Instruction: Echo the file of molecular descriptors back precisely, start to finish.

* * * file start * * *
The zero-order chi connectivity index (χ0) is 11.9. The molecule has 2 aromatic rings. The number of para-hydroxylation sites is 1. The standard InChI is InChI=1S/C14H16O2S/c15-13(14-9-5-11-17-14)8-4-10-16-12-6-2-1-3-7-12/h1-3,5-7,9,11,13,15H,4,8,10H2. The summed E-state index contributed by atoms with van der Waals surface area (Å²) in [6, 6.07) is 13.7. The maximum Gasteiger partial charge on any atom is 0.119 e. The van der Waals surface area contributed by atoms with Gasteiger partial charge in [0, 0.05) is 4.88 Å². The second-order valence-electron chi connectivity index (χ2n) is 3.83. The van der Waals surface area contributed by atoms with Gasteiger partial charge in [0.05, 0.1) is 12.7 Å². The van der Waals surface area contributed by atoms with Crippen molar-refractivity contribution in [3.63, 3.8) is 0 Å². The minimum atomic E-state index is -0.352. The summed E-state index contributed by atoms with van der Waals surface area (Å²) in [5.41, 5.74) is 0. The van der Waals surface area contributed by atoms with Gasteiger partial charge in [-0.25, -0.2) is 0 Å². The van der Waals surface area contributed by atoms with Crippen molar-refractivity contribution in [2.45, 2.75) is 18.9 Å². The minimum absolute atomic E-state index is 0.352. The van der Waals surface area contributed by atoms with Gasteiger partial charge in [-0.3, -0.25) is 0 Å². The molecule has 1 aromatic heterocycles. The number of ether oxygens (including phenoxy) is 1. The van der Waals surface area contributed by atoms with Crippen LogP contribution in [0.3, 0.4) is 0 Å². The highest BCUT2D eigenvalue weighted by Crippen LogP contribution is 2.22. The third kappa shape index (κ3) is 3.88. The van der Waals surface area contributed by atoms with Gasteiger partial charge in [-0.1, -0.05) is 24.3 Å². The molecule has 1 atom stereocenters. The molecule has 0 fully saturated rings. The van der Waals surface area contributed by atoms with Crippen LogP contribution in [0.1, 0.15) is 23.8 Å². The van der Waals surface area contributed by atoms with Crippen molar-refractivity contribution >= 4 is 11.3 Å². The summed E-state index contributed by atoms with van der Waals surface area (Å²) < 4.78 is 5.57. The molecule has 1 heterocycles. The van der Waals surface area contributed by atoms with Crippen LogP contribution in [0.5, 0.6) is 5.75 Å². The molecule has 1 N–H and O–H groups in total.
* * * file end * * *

The zero-order chi connectivity index (χ0) is 11.9. The molecule has 2 aromatic rings. The number of para-hydroxylation sites is 1. The standard InChI is InChI=1S/C14H16O2S/c15-13(14-9-5-11-17-14)8-4-10-16-12-6-2-1-3-7-12/h1-3,5-7,9,11,13,15H,4,8,10H2. The summed E-state index contributed by atoms with van der Waals surface area (Å²) in [6, 6.07) is 13.7. The maximum Gasteiger partial charge on any atom is 0.119 e. The van der Waals surface area contributed by atoms with Gasteiger partial charge in [0, 0.05) is 4.88 Å². The second-order valence-electron chi connectivity index (χ2n) is 3.83. The van der Waals surface area contributed by atoms with Gasteiger partial charge in [0.05, 0.1) is 12.7 Å². The van der Waals surface area contributed by atoms with Crippen molar-refractivity contribution in [3.63, 3.8) is 0 Å². The minimum atomic E-state index is -0.352. The summed E-state index contributed by atoms with van der Waals surface area (Å²) in [5.41, 5.74) is 0. The van der Waals surface area contributed by atoms with Gasteiger partial charge in [-0.25, -0.2) is 0 Å². The van der Waals surface area contributed by atoms with Crippen molar-refractivity contribution in [2.45, 2.75) is 18.9 Å². The minimum absolute atomic E-state index is 0.352. The van der Waals surface area contributed by atoms with Gasteiger partial charge in [-0.3, -0.25) is 0 Å². The molecule has 1 aromatic heterocycles. The number of ether oxygens (including phenoxy) is 1. The van der Waals surface area contributed by atoms with Crippen LogP contribution in [0.3, 0.4) is 0 Å². The highest BCUT2D eigenvalue weighted by Crippen LogP contribution is 2.22. The third kappa shape index (κ3) is 3.88. The van der Waals surface area contributed by atoms with Gasteiger partial charge in [-0.1, -0.05) is 24.3 Å². The molecule has 1 atom stereocenters. The molecule has 0 fully saturated rings. The van der Waals surface area contributed by atoms with Crippen LogP contribution in [0.1, 0.15) is 23.8 Å². The van der Waals surface area contributed by atoms with Crippen molar-refractivity contribution >= 4 is 11.3 Å². The summed E-state index contributed by atoms with van der Waals surface area (Å²) < 4.78 is 5.57. The molecule has 1 heterocycles. The van der Waals surface area contributed by atoms with Crippen LogP contribution in [0.5, 0.6) is 5.75 Å². The molecule has 1 N–H and O–H groups in total.